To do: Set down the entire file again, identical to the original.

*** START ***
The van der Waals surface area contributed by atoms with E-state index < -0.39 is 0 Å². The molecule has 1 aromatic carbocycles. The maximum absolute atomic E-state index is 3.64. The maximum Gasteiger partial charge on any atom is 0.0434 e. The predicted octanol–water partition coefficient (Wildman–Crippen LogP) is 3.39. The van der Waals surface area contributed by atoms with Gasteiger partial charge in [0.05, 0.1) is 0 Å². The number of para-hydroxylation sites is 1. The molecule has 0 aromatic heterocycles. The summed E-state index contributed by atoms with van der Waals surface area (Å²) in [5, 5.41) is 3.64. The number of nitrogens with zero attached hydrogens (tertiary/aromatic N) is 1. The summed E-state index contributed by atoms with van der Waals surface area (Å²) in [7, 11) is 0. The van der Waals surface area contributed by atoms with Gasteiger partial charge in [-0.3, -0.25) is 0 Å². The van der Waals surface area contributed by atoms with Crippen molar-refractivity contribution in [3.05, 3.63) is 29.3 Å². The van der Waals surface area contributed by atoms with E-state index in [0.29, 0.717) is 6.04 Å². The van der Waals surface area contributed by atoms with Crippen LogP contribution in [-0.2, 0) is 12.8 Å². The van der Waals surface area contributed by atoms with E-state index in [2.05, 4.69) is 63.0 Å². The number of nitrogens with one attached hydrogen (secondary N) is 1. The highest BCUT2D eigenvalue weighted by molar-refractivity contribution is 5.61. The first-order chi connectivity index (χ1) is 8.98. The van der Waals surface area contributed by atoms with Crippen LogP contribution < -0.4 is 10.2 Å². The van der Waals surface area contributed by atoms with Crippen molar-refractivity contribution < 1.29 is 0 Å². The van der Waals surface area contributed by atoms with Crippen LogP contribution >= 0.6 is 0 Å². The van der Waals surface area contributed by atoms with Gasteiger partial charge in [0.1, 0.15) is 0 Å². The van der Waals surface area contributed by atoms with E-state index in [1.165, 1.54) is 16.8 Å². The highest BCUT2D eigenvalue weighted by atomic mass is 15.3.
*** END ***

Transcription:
The van der Waals surface area contributed by atoms with E-state index < -0.39 is 0 Å². The molecule has 1 aromatic carbocycles. The maximum absolute atomic E-state index is 3.64. The maximum Gasteiger partial charge on any atom is 0.0434 e. The predicted octanol–water partition coefficient (Wildman–Crippen LogP) is 3.39. The van der Waals surface area contributed by atoms with Gasteiger partial charge in [0.05, 0.1) is 0 Å². The number of para-hydroxylation sites is 1. The molecule has 0 aromatic heterocycles. The summed E-state index contributed by atoms with van der Waals surface area (Å²) in [5, 5.41) is 3.64. The number of nitrogens with zero attached hydrogens (tertiary/aromatic N) is 1. The summed E-state index contributed by atoms with van der Waals surface area (Å²) in [7, 11) is 0. The van der Waals surface area contributed by atoms with Gasteiger partial charge in [-0.3, -0.25) is 0 Å². The van der Waals surface area contributed by atoms with Crippen molar-refractivity contribution in [3.05, 3.63) is 29.3 Å². The van der Waals surface area contributed by atoms with E-state index in [0.29, 0.717) is 6.04 Å². The van der Waals surface area contributed by atoms with Crippen LogP contribution in [-0.2, 0) is 12.8 Å². The van der Waals surface area contributed by atoms with E-state index in [2.05, 4.69) is 63.0 Å². The number of nitrogens with one attached hydrogen (secondary N) is 1. The highest BCUT2D eigenvalue weighted by molar-refractivity contribution is 5.61. The first-order chi connectivity index (χ1) is 8.98. The van der Waals surface area contributed by atoms with Crippen LogP contribution < -0.4 is 10.2 Å². The van der Waals surface area contributed by atoms with Crippen molar-refractivity contribution < 1.29 is 0 Å². The van der Waals surface area contributed by atoms with Crippen LogP contribution >= 0.6 is 0 Å². The van der Waals surface area contributed by atoms with Gasteiger partial charge in [0.1, 0.15) is 0 Å². The van der Waals surface area contributed by atoms with E-state index in [1.165, 1.54) is 16.8 Å². The highest BCUT2D eigenvalue weighted by atomic mass is 15.3.